Victor Madrigal-Borloz, the United Nations’ Independent Expert on protection against violence and discrimination based on sexual orientation and gender identity, visited Tunisia in 2021. He found that as well as being criminalised, LGBTQI+ people face ‘widespread violence, including death threats and rape’ and that being a visible LGBTQI+ person was seen by many as challenging the social order and traditional gender roles.

State-led repression

In recent years, as the authorities have moved to restrict civic space, Tunisian security forces have targeted LGBTQI+ people not just for their identities, but also for their activism.

When Tunisians took to the streets in January 2021 to mark the 10th anniversary of the revolution and protest against unemployment, corruption and the government’s handling of the pandemic, LGBTQI+ protesters were singled out for arrest. The police used drones to put protesters under surveillance and posted aerial shots on social media platforms. Protesters were the victims of doxxing – the publication of personal information – and some LGBTQI+ protesters were outed, potentially exposing them to danger. When arrested at protests, many were physically assaulted, threatened with rape and refused access to legal counsel.

Among the protesters who were closely monitored and targeted by security forces was LGBTQI+ activist Rania Amdouni, a member of the Tunisian Association for Justice and Equality (Damj). Rania was arrested on 27 February 2021 when she went to a police station with her lawyer to file a complaint against security force officers who bullied her online. Barely a week later, she was tried and sentenced to six months in prison for ‘violating the general morals’, ‘insulting a governmental employee’ and ‘being drunk in public places’. After having been freed on appeal, she sought asylum in France.

As protests subsided, violence continued against LGBTQI+ activists. In October 2021, Damj president Badr Baabou was brutally assaulted by two police officers. It was far from his first experience of this kind of attack.

Visibility against hate

Online harassment of LGBTQI+ people was already commonplace before the pandemic but increased under lockdown, in Tunisia as elsewhere in the region. Cases abounded of gay men being targeted through same-sex dating apps and outed on social media. Homophobic content mushroomed on social media platforms and messaging apps.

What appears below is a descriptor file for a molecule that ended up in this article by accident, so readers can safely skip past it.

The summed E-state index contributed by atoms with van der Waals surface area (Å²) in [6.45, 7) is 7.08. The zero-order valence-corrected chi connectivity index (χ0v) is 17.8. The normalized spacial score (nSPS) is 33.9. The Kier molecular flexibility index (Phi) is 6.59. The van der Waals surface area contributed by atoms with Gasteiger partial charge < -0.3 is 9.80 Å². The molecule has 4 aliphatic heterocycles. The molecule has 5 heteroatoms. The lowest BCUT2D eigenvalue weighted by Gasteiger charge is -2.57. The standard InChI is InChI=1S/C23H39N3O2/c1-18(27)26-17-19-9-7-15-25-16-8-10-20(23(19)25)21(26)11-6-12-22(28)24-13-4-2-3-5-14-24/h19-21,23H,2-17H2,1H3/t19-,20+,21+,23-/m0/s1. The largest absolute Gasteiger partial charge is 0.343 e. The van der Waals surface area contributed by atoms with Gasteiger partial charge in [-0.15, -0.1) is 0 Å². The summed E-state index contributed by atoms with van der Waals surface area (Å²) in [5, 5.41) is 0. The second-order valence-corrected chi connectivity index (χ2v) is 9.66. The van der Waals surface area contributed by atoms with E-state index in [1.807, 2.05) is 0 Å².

Online hate has often translated into violence. But since state institutions replicate social prejudice, the authorities have offered no protection to those attacked. The only action has come in other countries: a vocal anti-LGBTQI+ UK-based Tunisian influencer was arrested by UK police on charges of disseminating hate speech and inciting violence against LGBTQI+ Tunisians on social media.

That lack of official help makes the existence of self-organised initiatives such as the Mawjoudin Queer Film Festival all the more vital. When political leaders embrace anti-rights discourse for their advantage, and when rights and the space to advocate for rights are restricted, people can craft their own narratives of empowerment and develop safe spaces where they can recognise each other and realise they are not alone. Solidarity helps develop power to reclaim public space and assert rights.

A decade ago, a political revolution enabled LGBTQI+ Tunisians to organise, speak up and take action for their rights. That revolution has now been betrayed by President Saied. But even as the tide has turned, LGBTQI+ people have continued to push forward by any means possible, art included, to try to make sure their demands remain on the agenda.


  • President Kais Saied should commit to ensuring the protection of fundamental LGBTQI+ rights.
  • International civil society should support Tunisian LGBTQI+ CSOs, particularly by helping them to ensure the safety of LGBTQI+ people
  • International donors should support local initiatives such as the film festival to highlight the realities of LGBTQI+ life.

Cover photo by @Mawjoudin/Twitter